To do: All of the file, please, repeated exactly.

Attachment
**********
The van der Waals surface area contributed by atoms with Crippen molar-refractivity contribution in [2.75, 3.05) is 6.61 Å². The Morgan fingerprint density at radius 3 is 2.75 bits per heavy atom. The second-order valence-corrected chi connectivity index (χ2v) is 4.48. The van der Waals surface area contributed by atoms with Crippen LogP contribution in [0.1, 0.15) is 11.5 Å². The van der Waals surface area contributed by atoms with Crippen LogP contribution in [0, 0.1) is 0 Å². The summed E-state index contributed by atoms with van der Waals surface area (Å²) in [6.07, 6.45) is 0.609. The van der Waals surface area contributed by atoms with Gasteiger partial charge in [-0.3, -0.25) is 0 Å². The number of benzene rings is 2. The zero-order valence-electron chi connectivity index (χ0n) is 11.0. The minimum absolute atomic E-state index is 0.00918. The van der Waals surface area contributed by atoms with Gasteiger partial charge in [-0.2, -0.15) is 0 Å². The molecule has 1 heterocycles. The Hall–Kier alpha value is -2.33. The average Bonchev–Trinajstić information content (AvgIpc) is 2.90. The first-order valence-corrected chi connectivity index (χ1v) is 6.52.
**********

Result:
The van der Waals surface area contributed by atoms with Crippen molar-refractivity contribution in [2.75, 3.05) is 6.61 Å². The Morgan fingerprint density at radius 3 is 2.75 bits per heavy atom. The second-order valence-corrected chi connectivity index (χ2v) is 4.48. The van der Waals surface area contributed by atoms with Crippen LogP contribution in [0.1, 0.15) is 11.5 Å². The van der Waals surface area contributed by atoms with Crippen LogP contribution in [0, 0.1) is 0 Å². The summed E-state index contributed by atoms with van der Waals surface area (Å²) in [6.07, 6.45) is 0.609. The van der Waals surface area contributed by atoms with Gasteiger partial charge in [-0.3, -0.25) is 0 Å². The number of benzene rings is 2. The zero-order valence-electron chi connectivity index (χ0n) is 11.0. The minimum absolute atomic E-state index is 0.00918. The van der Waals surface area contributed by atoms with Gasteiger partial charge in [-0.2, -0.15) is 0 Å². The molecule has 1 heterocycles. The Hall–Kier alpha value is -2.33. The average Bonchev–Trinajstić information content (AvgIpc) is 2.90. The first-order valence-corrected chi connectivity index (χ1v) is 6.52.